I have always wondered how many films were starred by John Wayne. It was quite a surprise for me to see this movie available at Amazon. I recommended it to my brother and we both watched it. Both of us have not seen this movie before and we do not have any idea on the accuracy of the main character Townsend Harris in the movie. All we know is that he was the first Consul General of the United States to Japan. He negotiated the "Harris Treaty" between Japan and the United States which started trade between the two nations. Going back to the movie, it was very well made and to see the duke in that role was very enlightening. With the direction by John Huston, there is the familiarity with the other films John Wayne made under his directorship. I do recommend this movie not as a historical artifact but as one of the movies that personified the quality of the Duke. There will be other reviews about this movie but for those who are fans of the Duke, John Wayne, this is a must have for your collection. It is a wonderful acquisition having it both in blu-ray and DVD. Enjoy the movie.
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Format: Amazon Video Verified Purchase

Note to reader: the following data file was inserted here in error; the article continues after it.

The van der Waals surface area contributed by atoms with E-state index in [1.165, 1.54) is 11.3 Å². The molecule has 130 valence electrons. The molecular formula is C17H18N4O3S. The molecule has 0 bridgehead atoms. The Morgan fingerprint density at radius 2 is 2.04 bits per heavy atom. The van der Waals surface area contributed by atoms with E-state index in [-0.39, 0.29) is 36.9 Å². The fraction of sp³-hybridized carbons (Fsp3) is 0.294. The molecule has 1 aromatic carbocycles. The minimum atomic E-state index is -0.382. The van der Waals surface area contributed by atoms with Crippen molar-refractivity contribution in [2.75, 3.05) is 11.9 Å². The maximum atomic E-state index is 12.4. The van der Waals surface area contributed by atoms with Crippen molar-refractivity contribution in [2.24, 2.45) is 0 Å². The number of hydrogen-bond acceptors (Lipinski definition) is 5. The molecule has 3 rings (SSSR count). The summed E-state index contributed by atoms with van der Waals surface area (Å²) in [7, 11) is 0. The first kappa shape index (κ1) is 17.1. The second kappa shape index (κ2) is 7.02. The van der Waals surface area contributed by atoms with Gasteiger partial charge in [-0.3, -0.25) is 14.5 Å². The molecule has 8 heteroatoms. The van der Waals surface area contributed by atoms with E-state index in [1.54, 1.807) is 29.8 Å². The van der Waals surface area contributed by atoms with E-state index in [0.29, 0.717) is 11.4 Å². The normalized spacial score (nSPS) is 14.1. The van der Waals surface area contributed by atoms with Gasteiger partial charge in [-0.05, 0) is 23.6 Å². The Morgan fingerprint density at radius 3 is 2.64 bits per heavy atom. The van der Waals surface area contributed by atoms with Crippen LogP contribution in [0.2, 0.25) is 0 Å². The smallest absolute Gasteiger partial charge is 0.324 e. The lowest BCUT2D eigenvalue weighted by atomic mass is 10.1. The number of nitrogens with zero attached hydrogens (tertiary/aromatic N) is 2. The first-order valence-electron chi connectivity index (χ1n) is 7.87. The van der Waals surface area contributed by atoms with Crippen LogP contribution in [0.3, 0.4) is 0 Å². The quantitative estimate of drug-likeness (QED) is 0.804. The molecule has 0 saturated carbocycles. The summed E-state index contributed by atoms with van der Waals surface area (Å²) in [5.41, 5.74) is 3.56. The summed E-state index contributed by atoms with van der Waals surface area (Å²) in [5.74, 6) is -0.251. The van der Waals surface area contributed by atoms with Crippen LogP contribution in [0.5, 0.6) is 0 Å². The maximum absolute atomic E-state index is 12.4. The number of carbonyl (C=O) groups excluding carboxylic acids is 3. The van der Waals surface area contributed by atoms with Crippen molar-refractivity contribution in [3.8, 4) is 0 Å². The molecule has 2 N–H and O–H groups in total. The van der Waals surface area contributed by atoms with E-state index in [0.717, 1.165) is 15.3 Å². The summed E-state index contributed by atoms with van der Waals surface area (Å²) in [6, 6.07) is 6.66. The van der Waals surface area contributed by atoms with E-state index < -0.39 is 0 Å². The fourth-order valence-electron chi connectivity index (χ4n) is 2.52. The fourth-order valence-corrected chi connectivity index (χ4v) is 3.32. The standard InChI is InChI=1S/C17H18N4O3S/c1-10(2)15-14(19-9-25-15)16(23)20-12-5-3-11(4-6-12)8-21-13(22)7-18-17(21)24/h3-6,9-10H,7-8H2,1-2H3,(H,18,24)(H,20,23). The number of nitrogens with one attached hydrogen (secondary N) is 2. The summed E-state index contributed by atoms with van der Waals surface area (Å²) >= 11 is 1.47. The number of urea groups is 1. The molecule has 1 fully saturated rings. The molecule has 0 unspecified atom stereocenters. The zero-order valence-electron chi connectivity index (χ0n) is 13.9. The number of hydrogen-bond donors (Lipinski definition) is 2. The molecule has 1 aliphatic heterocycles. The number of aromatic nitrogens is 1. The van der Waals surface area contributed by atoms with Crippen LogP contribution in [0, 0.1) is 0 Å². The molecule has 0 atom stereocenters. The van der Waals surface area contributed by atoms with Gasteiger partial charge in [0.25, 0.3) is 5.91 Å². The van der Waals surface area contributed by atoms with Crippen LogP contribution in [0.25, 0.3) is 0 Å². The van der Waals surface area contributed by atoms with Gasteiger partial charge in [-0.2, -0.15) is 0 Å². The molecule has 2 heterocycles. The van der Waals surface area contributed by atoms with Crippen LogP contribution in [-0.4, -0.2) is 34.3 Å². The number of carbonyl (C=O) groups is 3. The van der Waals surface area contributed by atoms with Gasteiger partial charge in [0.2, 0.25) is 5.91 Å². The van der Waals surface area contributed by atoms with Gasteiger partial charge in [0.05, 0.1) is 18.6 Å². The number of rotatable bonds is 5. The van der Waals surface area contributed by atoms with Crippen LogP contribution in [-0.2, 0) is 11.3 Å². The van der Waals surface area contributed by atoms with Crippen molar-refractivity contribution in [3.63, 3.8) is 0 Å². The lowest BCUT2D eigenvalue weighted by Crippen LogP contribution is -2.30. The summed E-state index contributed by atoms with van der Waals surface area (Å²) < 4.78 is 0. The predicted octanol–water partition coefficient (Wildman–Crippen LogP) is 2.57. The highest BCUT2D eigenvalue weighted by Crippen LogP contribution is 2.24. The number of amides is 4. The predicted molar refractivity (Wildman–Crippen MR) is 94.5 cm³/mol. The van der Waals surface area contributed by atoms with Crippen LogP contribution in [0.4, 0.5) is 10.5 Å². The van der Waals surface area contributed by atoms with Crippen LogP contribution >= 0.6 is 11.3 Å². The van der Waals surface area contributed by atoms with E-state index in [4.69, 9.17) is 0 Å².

Fine example of a 50's Hollywood location epic, filmed by John Huston, who was known for his rugged adventure stories, The African Queen, Treasure of the Sierra Madre and Moby Dick. This one is a little sub-standard though, with John Wayne starring as the first American diplomat, Townsend Harris, sent to Japan in the 1850's, but who quickly becomes frustrated, as the local governor does not honor the treaty and attempts to isolate him. Harris is awarded a professional geisha girl as consort, and most of the movie is a melodrama of opposite manners and culture clashing. That of course, slows things down. But in true John Wayne fashion, the Duke livens things up a bit by getting into a fistfight and dramatically burning out the village during a cholera epidemic, which results in him saving most of the peasants. He also must survive an assassination attempt. Finally, he gets his audience with the shogun and rides to the palace in triumph. Most likely this effort will only appeal to John Wayne fans, though.